A young recruit, codenamed “Miley”, is one of these elite trainees. She was chosen to be a sniper.

“I want to know how to kill,” she says. Before joining, Miley contributed to the war effort volunteering by making camouflage netting and molotov cocktails with a friend, who she says describes her as aggressive. “I’m aggressive because they [the Russians] made me aggressive,” she says.

She’s 23, with no combat experience. When she’s not training, Miley works in a beauty call-centre part time. Her dream is to make music – like Miley Cyrus, her favourite singer. But that comes after the war.

“I feel like after this work, I need to go to the psychologist. So yeah, so I’m worried about that,” Miley explains, “but still, I have to do it, because I’ll regret it all my life if I do not.”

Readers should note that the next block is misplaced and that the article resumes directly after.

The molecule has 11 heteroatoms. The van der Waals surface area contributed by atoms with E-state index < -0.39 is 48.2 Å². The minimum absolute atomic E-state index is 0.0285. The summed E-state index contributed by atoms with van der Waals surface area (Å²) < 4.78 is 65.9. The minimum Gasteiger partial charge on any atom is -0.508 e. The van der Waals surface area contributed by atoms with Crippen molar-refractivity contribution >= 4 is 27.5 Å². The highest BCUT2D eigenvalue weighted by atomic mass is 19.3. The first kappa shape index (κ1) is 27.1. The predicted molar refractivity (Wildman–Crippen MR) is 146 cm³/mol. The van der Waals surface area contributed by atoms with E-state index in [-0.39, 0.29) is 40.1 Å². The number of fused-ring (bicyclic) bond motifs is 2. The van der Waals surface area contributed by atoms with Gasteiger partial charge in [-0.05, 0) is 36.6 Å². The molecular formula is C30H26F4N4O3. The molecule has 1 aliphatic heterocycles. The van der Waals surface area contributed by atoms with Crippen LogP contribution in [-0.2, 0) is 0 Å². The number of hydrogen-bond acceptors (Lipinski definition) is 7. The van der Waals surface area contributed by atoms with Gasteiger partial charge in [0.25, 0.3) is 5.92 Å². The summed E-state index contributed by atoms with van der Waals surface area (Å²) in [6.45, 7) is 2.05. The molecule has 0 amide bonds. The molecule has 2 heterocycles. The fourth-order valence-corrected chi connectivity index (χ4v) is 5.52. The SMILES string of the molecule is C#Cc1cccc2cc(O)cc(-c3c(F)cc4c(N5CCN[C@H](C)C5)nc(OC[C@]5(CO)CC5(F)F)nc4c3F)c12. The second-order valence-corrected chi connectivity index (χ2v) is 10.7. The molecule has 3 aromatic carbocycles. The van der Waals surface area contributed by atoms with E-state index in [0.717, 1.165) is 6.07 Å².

And while Everest places an unusually strong emphasis on the mental preparation required to fight before deployment, there are also serious consequences to ignoring soldier’s psychological needs after they come home. Andriy Sadoyvi, Lviv’s mayor, understands the shortfalls of how Ukraine faced combat trauma in soldiers who fought in Donbas in 2014.

Physical wounds were treated, but psychological wounds were not. “We are aware of some examples of [veterans] dating back to 2015, when wounded people received prosthesis,” Sadoyvi told VICE World News. “But they were not really offered any psychological support, and so quite a few of them committed suicide.”

Sadovyi is planning a rehabilitation centre for victims of Russia’s war on Ukraine.

“Vivaldi” is a more recent case of battlefield trauma. He was critically injured in March when a mortar landed at his feet while he was fighting in Donetsk. VICE World News spoke with him at a military hospital in Lviv, where he is being treated for injuries suffered in the blast.

“I was afraid that an infantry attack would follow the [mortar] attack,” he said. “I urged my unit to leave me with grenades and fall back.”

His squad refused to leave him. They applied four tourniquets to him – one on each limb – and carried him to safety.

For a month after his injury, he was unable to sleep.